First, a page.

Stretching. Not only can I bust out a great workout, but I can use the elasticity of the band to get a far deeper stretch and in less time than I otherwise would. It’s like having your own personal masseuse.
My only complaint is that I need at least two (of the three I own) with me to get a good full-body workout. Certain muscle groups, like the legs, can handle orders of magnitude more resistance than others, say the biceps.
Resistance band brands come and go all the time. My first pair lasted three years.
There are a couple of things to know when buying resistance bands:
- Check the pounds of resistance. Cheaper brands still claim to be “heavy duty” but they provide little resistance in comparison
- Rubber bands wear out fast. Layered latex are far superior.
- Loop bands are a different type of product and not at all a substitute. Avoid these.
I recently upgraded and reviewed the Harambe System, which comes with the highest-quality layered latex bands, a specially designed barbell, and a platform.
This allows me to generate far more force, safely. Making it the only viable alternative to the gym. In fact, I didn’t have a gym membership for six months, and I maintained my full strength relying solely on my Harambe System.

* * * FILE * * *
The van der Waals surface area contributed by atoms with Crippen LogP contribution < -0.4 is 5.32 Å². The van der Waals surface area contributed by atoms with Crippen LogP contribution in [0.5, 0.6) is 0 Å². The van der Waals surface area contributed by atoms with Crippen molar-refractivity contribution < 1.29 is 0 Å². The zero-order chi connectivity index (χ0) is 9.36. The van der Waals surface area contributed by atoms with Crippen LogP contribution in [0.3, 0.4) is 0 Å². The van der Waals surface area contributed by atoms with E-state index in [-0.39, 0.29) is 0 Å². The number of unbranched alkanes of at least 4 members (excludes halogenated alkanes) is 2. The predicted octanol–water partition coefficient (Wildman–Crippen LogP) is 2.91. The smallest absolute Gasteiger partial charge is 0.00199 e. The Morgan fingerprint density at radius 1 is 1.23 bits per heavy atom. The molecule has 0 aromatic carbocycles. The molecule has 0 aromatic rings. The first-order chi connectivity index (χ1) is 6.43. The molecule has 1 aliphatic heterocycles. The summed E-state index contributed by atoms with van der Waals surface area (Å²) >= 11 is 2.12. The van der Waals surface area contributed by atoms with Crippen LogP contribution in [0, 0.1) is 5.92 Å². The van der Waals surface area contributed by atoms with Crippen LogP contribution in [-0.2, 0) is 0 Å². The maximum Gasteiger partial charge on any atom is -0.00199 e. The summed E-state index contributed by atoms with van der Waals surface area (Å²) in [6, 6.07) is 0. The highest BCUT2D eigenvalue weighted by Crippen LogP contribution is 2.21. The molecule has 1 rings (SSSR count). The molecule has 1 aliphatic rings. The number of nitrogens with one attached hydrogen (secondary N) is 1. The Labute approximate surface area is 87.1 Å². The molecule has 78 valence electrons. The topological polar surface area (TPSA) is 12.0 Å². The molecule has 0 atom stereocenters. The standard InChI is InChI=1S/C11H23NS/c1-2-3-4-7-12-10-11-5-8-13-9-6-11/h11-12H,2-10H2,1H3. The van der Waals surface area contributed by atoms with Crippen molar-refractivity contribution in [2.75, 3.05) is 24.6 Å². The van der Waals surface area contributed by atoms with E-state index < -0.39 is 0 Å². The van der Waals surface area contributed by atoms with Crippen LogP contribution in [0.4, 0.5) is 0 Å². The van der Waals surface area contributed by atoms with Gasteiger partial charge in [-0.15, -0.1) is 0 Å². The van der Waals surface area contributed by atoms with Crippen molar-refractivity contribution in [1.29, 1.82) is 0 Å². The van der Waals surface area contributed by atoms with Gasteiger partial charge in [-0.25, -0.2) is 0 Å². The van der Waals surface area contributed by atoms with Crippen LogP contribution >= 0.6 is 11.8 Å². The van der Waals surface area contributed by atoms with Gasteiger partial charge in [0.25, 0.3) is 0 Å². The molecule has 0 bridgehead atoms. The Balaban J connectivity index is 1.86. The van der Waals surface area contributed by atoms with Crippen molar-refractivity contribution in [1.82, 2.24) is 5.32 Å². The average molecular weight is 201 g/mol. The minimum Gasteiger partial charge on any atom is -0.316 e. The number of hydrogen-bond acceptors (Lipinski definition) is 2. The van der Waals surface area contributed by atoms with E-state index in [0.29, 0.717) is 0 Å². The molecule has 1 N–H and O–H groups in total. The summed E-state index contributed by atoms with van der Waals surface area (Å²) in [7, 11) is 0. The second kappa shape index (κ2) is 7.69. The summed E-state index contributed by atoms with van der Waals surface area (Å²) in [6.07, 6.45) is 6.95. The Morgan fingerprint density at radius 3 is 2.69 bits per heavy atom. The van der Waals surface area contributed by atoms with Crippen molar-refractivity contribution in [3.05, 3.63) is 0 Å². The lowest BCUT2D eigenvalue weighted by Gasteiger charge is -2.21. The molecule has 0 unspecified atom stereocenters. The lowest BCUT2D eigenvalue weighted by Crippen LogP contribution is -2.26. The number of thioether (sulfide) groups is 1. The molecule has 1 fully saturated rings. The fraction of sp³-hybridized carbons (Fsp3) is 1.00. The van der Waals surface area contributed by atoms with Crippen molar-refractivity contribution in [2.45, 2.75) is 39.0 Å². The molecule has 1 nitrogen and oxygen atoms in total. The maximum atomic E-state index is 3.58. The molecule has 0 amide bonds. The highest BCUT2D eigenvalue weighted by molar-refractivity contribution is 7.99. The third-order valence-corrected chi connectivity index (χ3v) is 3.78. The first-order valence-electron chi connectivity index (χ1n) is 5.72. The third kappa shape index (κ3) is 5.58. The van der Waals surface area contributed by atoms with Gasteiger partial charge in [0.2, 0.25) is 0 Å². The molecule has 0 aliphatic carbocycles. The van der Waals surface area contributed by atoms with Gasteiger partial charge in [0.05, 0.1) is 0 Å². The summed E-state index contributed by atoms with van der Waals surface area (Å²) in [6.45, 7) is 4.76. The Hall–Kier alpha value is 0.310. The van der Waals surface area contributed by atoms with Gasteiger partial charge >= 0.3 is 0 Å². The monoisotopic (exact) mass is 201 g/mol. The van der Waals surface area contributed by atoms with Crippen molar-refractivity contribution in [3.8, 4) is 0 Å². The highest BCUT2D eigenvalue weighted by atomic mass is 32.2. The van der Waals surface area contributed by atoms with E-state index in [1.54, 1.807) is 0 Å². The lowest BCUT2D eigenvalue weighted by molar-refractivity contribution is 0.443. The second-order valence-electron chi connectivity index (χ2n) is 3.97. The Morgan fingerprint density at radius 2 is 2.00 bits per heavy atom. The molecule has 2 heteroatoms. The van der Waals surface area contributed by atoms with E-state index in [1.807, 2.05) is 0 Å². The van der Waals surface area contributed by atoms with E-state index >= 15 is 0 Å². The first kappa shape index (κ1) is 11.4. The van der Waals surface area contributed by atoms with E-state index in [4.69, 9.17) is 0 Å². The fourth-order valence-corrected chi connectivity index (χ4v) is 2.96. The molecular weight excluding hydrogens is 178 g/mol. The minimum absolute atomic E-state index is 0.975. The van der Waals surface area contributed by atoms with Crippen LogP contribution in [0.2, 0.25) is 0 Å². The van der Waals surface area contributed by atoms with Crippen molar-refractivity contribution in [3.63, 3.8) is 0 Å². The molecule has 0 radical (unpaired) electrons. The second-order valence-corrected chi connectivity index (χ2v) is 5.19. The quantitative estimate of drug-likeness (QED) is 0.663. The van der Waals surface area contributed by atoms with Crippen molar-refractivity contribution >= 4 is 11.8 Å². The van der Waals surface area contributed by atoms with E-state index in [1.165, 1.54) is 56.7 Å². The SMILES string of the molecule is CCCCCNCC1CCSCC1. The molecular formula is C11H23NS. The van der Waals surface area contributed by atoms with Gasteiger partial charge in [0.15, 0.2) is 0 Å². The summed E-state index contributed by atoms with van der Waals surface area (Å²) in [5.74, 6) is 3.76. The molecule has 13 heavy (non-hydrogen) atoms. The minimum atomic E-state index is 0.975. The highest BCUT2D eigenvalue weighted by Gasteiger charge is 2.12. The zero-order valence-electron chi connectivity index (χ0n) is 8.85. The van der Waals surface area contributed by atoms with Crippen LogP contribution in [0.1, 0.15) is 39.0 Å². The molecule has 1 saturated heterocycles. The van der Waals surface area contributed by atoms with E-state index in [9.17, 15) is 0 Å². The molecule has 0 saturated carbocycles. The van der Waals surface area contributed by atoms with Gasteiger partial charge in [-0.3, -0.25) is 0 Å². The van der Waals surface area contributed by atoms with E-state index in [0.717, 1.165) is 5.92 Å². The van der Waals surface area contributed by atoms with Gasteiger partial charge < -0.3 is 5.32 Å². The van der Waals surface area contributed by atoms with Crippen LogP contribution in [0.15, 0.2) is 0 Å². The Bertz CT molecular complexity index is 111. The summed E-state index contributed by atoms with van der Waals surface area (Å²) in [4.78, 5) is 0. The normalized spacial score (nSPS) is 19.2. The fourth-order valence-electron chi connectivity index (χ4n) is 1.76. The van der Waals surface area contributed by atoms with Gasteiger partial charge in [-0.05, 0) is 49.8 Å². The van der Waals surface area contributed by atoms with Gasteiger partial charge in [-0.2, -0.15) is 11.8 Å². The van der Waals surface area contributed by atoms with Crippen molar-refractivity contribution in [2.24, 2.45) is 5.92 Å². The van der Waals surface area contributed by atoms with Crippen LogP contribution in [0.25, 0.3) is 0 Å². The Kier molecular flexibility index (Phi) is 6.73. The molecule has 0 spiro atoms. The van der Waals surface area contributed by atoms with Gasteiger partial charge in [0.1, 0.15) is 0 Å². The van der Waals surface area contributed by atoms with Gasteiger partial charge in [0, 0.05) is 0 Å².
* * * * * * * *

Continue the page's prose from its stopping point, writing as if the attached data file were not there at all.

Use Harambe System coupon code URBAN to save 10%
2. Blood Flow Restriction (BFR) Bands
Is there a usefulness-to-portability ratio?
If so, these things would beat out any other piece of fitness gear. I don’t travel without them.
The more I researched BFR, the more I found regarding its decades of clinical use for strength training, injury rehab, and workout recovery. This hack deserves its own post, but in a nutshell, this style of training allows blood to pool in the muscles but not immediately return to the heart.
Why on earth would you do that? Is it safe? Is this a tourniquet?
You have all kinds of beneficial growth factors and metabolites in your blood. When you release the bands, the pooled blood floods the body with powerful growth signals. A slight modification of the protocol goes by the name occlusion training or KAATSU. You’ll encounter 760+ studies on BFR training and its cousins since Japanese doctors began using them in 1950.
No, the bands are not tourniquets. The bands are kept FAR looser than tourniquets so that blood can always reach the muscles.
I wrote a guide on everything you need to know about blood flow restriction training and the best BFR bands to get. Why do I like BFR?